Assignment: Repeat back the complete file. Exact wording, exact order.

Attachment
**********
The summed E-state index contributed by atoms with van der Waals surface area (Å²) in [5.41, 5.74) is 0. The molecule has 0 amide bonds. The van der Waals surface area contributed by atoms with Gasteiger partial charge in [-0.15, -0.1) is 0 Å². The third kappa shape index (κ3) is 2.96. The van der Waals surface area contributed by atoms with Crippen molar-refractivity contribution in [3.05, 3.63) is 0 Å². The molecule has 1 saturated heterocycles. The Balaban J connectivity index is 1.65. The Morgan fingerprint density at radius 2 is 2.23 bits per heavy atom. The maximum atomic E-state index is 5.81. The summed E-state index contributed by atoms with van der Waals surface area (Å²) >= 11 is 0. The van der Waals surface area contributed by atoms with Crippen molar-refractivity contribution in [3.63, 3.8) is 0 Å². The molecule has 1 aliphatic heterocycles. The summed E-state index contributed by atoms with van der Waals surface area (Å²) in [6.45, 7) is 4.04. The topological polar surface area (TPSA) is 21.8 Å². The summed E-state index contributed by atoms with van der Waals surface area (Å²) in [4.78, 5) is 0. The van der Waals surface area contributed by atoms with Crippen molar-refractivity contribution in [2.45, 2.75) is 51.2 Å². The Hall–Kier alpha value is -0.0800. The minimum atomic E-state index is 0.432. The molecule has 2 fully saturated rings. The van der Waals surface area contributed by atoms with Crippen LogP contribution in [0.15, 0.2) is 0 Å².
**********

The summed E-state index contributed by atoms with van der Waals surface area (Å²) in [5.41, 5.74) is 0. The molecule has 0 amide bonds. The van der Waals surface area contributed by atoms with Gasteiger partial charge in [-0.15, -0.1) is 0 Å². The third kappa shape index (κ3) is 2.96. The van der Waals surface area contributed by atoms with Crippen molar-refractivity contribution in [3.05, 3.63) is 0 Å². The molecule has 1 saturated heterocycles. The Balaban J connectivity index is 1.65. The Morgan fingerprint density at radius 2 is 2.23 bits per heavy atom. The maximum atomic E-state index is 5.81. The summed E-state index contributed by atoms with van der Waals surface area (Å²) >= 11 is 0. The van der Waals surface area contributed by atoms with Crippen molar-refractivity contribution in [3.63, 3.8) is 0 Å². The molecule has 1 aliphatic heterocycles. The summed E-state index contributed by atoms with van der Waals surface area (Å²) in [6.45, 7) is 4.04. The topological polar surface area (TPSA) is 21.8 Å². The summed E-state index contributed by atoms with van der Waals surface area (Å²) in [4.78, 5) is 0. The van der Waals surface area contributed by atoms with Crippen molar-refractivity contribution in [2.45, 2.75) is 51.2 Å². The Hall–Kier alpha value is -0.0800. The minimum atomic E-state index is 0.432. The molecule has 2 fully saturated rings. The van der Waals surface area contributed by atoms with Crippen LogP contribution in [0.15, 0.2) is 0 Å².